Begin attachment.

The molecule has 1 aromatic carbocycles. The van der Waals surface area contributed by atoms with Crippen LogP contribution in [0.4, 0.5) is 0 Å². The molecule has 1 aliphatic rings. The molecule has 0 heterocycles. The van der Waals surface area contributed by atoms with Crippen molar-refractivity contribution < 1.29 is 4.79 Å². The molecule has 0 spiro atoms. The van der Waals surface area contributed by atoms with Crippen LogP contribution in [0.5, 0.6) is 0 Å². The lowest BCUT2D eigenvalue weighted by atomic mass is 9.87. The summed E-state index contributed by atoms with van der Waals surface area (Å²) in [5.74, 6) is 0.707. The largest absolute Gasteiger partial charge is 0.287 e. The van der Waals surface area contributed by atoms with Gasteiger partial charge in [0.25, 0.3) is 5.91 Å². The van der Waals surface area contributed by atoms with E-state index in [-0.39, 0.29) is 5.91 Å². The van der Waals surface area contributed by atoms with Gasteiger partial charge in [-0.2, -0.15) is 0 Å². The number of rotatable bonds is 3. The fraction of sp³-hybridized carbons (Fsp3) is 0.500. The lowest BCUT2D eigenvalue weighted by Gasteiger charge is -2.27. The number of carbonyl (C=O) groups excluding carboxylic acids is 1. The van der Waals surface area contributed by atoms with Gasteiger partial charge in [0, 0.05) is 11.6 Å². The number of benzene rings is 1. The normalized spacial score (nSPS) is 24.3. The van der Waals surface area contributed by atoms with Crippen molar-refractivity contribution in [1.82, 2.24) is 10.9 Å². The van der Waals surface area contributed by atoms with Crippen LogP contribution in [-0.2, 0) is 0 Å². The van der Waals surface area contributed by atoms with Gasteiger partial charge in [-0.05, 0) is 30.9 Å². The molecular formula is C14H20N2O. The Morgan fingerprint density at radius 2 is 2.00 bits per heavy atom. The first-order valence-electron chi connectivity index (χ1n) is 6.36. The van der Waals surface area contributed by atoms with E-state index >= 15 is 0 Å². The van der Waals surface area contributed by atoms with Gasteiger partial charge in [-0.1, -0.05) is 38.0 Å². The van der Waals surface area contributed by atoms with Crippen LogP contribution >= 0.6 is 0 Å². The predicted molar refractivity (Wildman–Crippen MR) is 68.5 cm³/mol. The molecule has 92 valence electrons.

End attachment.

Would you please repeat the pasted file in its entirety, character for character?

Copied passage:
The molecule has 1 aromatic carbocycles. The van der Waals surface area contributed by atoms with Crippen LogP contribution in [0.4, 0.5) is 0 Å². The molecule has 1 aliphatic rings. The molecule has 0 heterocycles. The van der Waals surface area contributed by atoms with Crippen molar-refractivity contribution < 1.29 is 4.79 Å². The molecule has 0 spiro atoms. The van der Waals surface area contributed by atoms with Crippen LogP contribution in [0.5, 0.6) is 0 Å². The lowest BCUT2D eigenvalue weighted by atomic mass is 9.87. The summed E-state index contributed by atoms with van der Waals surface area (Å²) in [5.74, 6) is 0.707. The largest absolute Gasteiger partial charge is 0.287 e. The van der Waals surface area contributed by atoms with Gasteiger partial charge in [0.25, 0.3) is 5.91 Å². The van der Waals surface area contributed by atoms with E-state index in [-0.39, 0.29) is 5.91 Å². The van der Waals surface area contributed by atoms with Gasteiger partial charge in [-0.2, -0.15) is 0 Å². The number of rotatable bonds is 3. The fraction of sp³-hybridized carbons (Fsp3) is 0.500. The lowest BCUT2D eigenvalue weighted by Gasteiger charge is -2.27. The number of carbonyl (C=O) groups excluding carboxylic acids is 1. The van der Waals surface area contributed by atoms with Gasteiger partial charge in [0, 0.05) is 11.6 Å². The number of benzene rings is 1. The normalized spacial score (nSPS) is 24.3. The van der Waals surface area contributed by atoms with Crippen molar-refractivity contribution in [1.82, 2.24) is 10.9 Å². The van der Waals surface area contributed by atoms with Crippen LogP contribution in [-0.2, 0) is 0 Å². The van der Waals surface area contributed by atoms with Gasteiger partial charge in [-0.05, 0) is 30.9 Å². The molecular formula is C14H20N2O. The Morgan fingerprint density at radius 2 is 2.00 bits per heavy atom. The first-order valence-electron chi connectivity index (χ1n) is 6.36. The van der Waals surface area contributed by atoms with E-state index >= 15 is 0 Å². The van der Waals surface area contributed by atoms with Gasteiger partial charge in [-0.1, -0.05) is 38.0 Å². The van der Waals surface area contributed by atoms with Crippen LogP contribution >= 0.6 is 0 Å². The predicted molar refractivity (Wildman–Crippen MR) is 68.5 cm³/mol. The molecule has 92 valence electrons.